Conducting a test sampling of your target market to trial your product or service will give great insight into how costumers respond to it, what features or aspects work well and what may need to be changed or added. You may reach out to your current customer database and invite them to a trial the product or attend a ‘demo.’ Alternatively, if you are reaching out to a new customer base, you can use market research or online research panels to trial your product, give feedback on concepts, or review your messaging or branding. This insight is highly valuable to make adjustments to your offering in order to improve it before launching to market.  It allows you to find out what the customers like about your product or service, what they don’t like about it and the price that they are willing to pay for it.

Planning

Like any aspect of your business, it is imperative to have a strategy in place for your new product or service. You will need to consider both plannings for development of the product or service, and for launch and ongoing delivery or management.

A product plan encompasses a blueprint of how the product or service will be developed and managed towards success and how the company’s resources will be manipulated in seeing this process through.  Factors to consider in your plan include operational requirements, process changes, technology, resourcing and training, communication and documentation, financial and budgeting requirements and of course, marketing.

Launch

Once the steps above have been successfully completed and your product or service meets the requirements to be ready to go to market, it is time for the launch to commence. At this stage, having previously planned your launch, it will be helpful to ensure that the schedule of the launch ties cohesively with all the areas of the business including marketing, sales, distribution and human resources. A launch typically has three phases, and the emphasis of your efforts will change slightly as you progress through each:

  • Pre-Launch – During the pre-launch phase, it is necessary to ensure that all launch day activities are on track and scheduled, marketing and communication in particular. At this stage emphasis will be on resourcing and training, ensuring that all internal stakeholders are aware of the new product or service and are educated to the level required to be able to deliver their components. Resourcing and operational requirements will need to be in place, ensuring that the business is ready to support the new product or service on the launch date.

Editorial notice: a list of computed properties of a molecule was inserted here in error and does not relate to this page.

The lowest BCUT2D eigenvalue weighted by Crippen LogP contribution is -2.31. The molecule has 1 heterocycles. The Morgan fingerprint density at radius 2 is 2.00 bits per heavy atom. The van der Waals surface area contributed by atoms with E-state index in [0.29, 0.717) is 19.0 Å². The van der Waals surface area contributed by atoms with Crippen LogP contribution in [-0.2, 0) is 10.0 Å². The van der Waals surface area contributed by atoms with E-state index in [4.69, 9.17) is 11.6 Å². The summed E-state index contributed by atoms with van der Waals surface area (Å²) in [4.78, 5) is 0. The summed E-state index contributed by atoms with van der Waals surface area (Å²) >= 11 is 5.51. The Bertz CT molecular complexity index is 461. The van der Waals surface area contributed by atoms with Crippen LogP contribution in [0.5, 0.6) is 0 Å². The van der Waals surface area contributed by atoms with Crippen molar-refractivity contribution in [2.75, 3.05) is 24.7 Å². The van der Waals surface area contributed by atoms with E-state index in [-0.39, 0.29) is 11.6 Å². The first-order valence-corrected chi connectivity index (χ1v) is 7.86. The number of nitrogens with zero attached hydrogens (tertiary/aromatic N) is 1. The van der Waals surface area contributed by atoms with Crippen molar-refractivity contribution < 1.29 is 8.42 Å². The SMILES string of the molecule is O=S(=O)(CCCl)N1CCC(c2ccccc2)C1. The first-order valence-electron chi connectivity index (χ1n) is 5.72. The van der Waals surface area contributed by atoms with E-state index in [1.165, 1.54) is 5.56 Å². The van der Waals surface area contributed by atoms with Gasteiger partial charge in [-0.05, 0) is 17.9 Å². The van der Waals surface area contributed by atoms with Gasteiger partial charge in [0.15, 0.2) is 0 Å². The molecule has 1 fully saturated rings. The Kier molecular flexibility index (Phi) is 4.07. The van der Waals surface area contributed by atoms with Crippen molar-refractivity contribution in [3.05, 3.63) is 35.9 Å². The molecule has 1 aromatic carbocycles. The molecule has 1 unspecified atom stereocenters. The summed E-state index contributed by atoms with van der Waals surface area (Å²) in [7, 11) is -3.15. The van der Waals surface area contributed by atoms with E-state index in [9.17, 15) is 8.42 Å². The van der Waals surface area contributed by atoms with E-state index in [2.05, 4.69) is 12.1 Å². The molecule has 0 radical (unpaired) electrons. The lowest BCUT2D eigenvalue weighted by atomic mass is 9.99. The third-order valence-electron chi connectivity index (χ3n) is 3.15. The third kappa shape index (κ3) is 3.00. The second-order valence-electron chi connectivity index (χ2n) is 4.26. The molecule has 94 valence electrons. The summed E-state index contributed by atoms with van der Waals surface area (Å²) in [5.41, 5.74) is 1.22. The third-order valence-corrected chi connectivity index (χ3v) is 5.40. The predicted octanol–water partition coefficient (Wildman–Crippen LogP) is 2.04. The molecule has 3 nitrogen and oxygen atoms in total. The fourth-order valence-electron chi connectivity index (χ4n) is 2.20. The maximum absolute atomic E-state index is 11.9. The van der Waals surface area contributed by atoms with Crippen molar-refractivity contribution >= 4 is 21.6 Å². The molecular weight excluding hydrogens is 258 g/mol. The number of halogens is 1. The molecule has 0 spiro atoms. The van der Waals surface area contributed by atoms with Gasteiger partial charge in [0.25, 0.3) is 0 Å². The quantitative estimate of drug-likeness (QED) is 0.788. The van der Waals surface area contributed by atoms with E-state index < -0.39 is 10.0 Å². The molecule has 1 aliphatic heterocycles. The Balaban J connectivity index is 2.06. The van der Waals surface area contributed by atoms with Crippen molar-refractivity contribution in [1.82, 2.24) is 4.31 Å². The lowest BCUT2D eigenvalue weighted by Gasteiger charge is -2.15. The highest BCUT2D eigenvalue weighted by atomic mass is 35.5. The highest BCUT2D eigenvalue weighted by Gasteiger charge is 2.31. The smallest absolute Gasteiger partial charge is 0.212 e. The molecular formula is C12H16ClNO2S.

• Launch – The launch phase is when the product or service is unveiled to your target market and the emphasis here now switches to external factors rather than internal factors. Monitoring the marketing impact, gathering customer feedback and assessing the initial perception and product or service delivery. It is likely at this stage that ‘hiccups’ will occur in the product or service delivery, therefore continuous monitoring and agile adjustment of the service process will be critical for long-term success.
  • Post Launch– After the launch, it is important to measure how the product or service was received and how it is being received. It is also important to monitor and measure the media exposure that has been attained from the launch and the impact that it has had in terms of the objectives and targets set. Changes may need to be made to the marketing in order to respond to what is effective and what isn’t working.

The pre-planning and foresight for the requirements at this stage are critical because failure to organise a successful launch may result in your efforts leading up to this point going to waste. We’ve all heard the horror stories of a great product launching but the server not being able to handle the load of users coming to the site, or the great new service that was let down by poor customer service or sales training. While these might be extreme cases, small operational elements that you have failed to plan for can de-rail your launch, and possibly have a lasting negative impact on your product or service.

Evaluation

Overall, the results in terms of the business impact that you want to see from the product or service need to be continually evaluated, to ensure that you are seeing a return on your product investment. Setting benchmarks and objectives, and using a dashboard or reporting measure to assess performance will ensure that you stay focused on the product or service’s business impact and strive to continually improve the product or service.

If your product or service continually fails to hit your benchmarks or objectives, then you need to evaluate further investing in understanding the reasons it is not performing, and then adjust the product or service to meet requirements, or alternatively removing the product from your product mix. The decision to remove a failed new product or service from the product mix can be a difficult one to make, but one that needs to consider the best outcome for the business.

It is important to remember that before offering a new product or service, the decision to do so must be based on a solid foundation. Following the product development steps above will allow you to start your new venture on the right foot towards success.